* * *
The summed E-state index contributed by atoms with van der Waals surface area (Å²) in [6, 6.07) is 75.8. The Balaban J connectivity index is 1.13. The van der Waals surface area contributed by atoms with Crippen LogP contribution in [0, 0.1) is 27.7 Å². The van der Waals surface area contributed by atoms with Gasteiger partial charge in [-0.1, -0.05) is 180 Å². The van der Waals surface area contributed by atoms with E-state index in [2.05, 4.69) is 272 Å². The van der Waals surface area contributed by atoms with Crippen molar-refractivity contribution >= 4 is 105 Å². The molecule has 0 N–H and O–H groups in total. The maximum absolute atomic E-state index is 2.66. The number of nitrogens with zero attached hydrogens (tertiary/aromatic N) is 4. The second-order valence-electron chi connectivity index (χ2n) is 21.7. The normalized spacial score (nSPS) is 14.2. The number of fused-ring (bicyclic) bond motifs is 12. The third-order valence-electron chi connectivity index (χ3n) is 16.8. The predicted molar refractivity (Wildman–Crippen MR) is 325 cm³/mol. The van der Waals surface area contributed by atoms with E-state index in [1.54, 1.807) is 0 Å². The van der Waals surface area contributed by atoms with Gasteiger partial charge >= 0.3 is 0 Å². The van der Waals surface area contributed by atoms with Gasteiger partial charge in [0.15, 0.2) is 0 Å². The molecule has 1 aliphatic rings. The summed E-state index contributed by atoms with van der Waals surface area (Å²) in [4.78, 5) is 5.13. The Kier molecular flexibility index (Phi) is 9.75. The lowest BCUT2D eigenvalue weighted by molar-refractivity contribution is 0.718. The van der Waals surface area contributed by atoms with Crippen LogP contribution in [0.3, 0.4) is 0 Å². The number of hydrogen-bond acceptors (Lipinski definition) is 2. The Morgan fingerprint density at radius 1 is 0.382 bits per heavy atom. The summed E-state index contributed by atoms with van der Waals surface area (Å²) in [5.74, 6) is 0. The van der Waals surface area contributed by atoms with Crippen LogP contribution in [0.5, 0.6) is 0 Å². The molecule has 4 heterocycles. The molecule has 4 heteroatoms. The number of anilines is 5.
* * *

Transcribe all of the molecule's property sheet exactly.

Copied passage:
The summed E-state index contributed by atoms with van der Waals surface area (Å²) in [6, 6.07) is 75.8. The Balaban J connectivity index is 1.13. The van der Waals surface area contributed by atoms with Crippen LogP contribution in [0, 0.1) is 27.7 Å². The van der Waals surface area contributed by atoms with Gasteiger partial charge in [-0.1, -0.05) is 180 Å². The van der Waals surface area contributed by atoms with E-state index in [2.05, 4.69) is 272 Å². The van der Waals surface area contributed by atoms with Crippen molar-refractivity contribution >= 4 is 105 Å². The molecule has 0 N–H and O–H groups in total. The maximum absolute atomic E-state index is 2.66. The number of nitrogens with zero attached hydrogens (tertiary/aromatic N) is 4. The second-order valence-electron chi connectivity index (χ2n) is 21.7. The normalized spacial score (nSPS) is 14.2. The number of fused-ring (bicyclic) bond motifs is 12. The third-order valence-electron chi connectivity index (χ3n) is 16.8. The predicted molar refractivity (Wildman–Crippen MR) is 325 cm³/mol. The van der Waals surface area contributed by atoms with E-state index in [1.54, 1.807) is 0 Å². The van der Waals surface area contributed by atoms with Gasteiger partial charge >= 0.3 is 0 Å². The van der Waals surface area contributed by atoms with Gasteiger partial charge in [0.15, 0.2) is 0 Å². The molecule has 1 aliphatic rings. The summed E-state index contributed by atoms with van der Waals surface area (Å²) in [4.78, 5) is 5.13. The Kier molecular flexibility index (Phi) is 9.75. The lowest BCUT2D eigenvalue weighted by molar-refractivity contribution is 0.718. The van der Waals surface area contributed by atoms with Crippen LogP contribution in [0.3, 0.4) is 0 Å². The number of hydrogen-bond acceptors (Lipinski definition) is 2. The Morgan fingerprint density at radius 1 is 0.382 bits per heavy atom. The summed E-state index contributed by atoms with van der Waals surface area (Å²) in [5.74, 6) is 0. The van der Waals surface area contributed by atoms with Crippen LogP contribution in [0.5, 0.6) is 0 Å². The molecule has 4 heterocycles. The molecule has 4 heteroatoms. The number of anilines is 5.